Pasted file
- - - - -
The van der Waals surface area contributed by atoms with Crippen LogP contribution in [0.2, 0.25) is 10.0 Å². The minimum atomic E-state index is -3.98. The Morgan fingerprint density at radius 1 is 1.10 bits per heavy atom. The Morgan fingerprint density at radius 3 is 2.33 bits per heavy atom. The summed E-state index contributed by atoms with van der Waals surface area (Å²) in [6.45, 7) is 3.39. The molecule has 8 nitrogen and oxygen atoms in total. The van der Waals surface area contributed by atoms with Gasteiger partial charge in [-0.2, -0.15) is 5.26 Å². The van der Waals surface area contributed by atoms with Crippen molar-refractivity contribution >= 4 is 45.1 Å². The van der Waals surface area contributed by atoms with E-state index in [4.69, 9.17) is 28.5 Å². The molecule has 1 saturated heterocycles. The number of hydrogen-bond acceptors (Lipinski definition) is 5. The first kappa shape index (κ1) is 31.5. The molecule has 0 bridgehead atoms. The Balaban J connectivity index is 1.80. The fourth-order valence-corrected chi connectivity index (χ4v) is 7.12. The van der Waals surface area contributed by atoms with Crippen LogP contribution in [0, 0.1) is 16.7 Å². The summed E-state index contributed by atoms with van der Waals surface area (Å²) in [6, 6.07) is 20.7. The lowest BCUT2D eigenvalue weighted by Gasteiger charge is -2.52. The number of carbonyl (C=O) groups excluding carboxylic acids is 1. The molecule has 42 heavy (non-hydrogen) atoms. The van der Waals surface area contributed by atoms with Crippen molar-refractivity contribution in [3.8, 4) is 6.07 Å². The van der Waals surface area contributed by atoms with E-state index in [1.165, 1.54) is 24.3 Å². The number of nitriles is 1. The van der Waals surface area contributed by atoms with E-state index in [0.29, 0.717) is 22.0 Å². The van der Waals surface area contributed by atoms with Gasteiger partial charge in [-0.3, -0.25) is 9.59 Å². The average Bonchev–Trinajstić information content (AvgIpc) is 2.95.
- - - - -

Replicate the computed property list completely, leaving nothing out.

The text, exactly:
The van der Waals surface area contributed by atoms with Crippen LogP contribution in [0.2, 0.25) is 10.0 Å². The minimum atomic E-state index is -3.98. The Morgan fingerprint density at radius 1 is 1.10 bits per heavy atom. The Morgan fingerprint density at radius 3 is 2.33 bits per heavy atom. The summed E-state index contributed by atoms with van der Waals surface area (Å²) in [6.45, 7) is 3.39. The molecule has 8 nitrogen and oxygen atoms in total. The van der Waals surface area contributed by atoms with Gasteiger partial charge in [-0.2, -0.15) is 5.26 Å². The van der Waals surface area contributed by atoms with Crippen molar-refractivity contribution >= 4 is 45.1 Å². The van der Waals surface area contributed by atoms with E-state index in [4.69, 9.17) is 28.5 Å². The molecule has 1 saturated heterocycles. The number of hydrogen-bond acceptors (Lipinski definition) is 5. The first kappa shape index (κ1) is 31.5. The molecule has 0 bridgehead atoms. The Balaban J connectivity index is 1.80. The fourth-order valence-corrected chi connectivity index (χ4v) is 7.12. The van der Waals surface area contributed by atoms with Crippen LogP contribution in [0, 0.1) is 16.7 Å². The summed E-state index contributed by atoms with van der Waals surface area (Å²) in [6, 6.07) is 20.7. The lowest BCUT2D eigenvalue weighted by Gasteiger charge is -2.52. The number of carbonyl (C=O) groups excluding carboxylic acids is 1. The molecule has 42 heavy (non-hydrogen) atoms. The van der Waals surface area contributed by atoms with Crippen molar-refractivity contribution in [3.8, 4) is 6.07 Å². The van der Waals surface area contributed by atoms with E-state index in [1.165, 1.54) is 24.3 Å². The number of nitriles is 1. The van der Waals surface area contributed by atoms with E-state index in [0.29, 0.717) is 22.0 Å². The van der Waals surface area contributed by atoms with Gasteiger partial charge in [-0.3, -0.25) is 9.59 Å². The average Bonchev–Trinajstić information content (AvgIpc) is 2.95.